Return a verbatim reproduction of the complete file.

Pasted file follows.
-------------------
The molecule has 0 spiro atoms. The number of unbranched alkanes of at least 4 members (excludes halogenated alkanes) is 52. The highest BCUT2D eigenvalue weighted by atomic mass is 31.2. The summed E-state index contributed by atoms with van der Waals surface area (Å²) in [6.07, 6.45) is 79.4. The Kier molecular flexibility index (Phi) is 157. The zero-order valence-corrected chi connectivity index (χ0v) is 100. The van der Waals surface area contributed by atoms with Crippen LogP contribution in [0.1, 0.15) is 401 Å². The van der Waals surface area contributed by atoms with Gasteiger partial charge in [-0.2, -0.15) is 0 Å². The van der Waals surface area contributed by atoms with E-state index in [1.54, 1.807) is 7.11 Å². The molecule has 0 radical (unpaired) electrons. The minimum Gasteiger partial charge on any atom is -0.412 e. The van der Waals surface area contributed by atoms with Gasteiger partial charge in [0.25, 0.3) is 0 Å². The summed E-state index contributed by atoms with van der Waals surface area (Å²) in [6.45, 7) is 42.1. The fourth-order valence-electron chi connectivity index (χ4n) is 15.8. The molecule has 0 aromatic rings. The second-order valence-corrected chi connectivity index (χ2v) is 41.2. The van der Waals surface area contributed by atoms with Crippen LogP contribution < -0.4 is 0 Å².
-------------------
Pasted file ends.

The molecule has 0 spiro atoms. The number of unbranched alkanes of at least 4 members (excludes halogenated alkanes) is 52. The highest BCUT2D eigenvalue weighted by atomic mass is 31.2. The summed E-state index contributed by atoms with van der Waals surface area (Å²) in [6.07, 6.45) is 79.4. The Kier molecular flexibility index (Phi) is 157. The zero-order valence-corrected chi connectivity index (χ0v) is 100. The van der Waals surface area contributed by atoms with Crippen LogP contribution in [0.1, 0.15) is 401 Å². The van der Waals surface area contributed by atoms with Gasteiger partial charge in [-0.2, -0.15) is 0 Å². The van der Waals surface area contributed by atoms with E-state index in [1.54, 1.807) is 7.11 Å². The molecule has 0 radical (unpaired) electrons. The minimum Gasteiger partial charge on any atom is -0.412 e. The van der Waals surface area contributed by atoms with Gasteiger partial charge in [0.25, 0.3) is 0 Å². The summed E-state index contributed by atoms with van der Waals surface area (Å²) in [6.45, 7) is 42.1. The fourth-order valence-electron chi connectivity index (χ4n) is 15.8. The molecule has 0 aromatic rings. The second-order valence-corrected chi connectivity index (χ2v) is 41.2. The van der Waals surface area contributed by atoms with Crippen LogP contribution < -0.4 is 0 Å².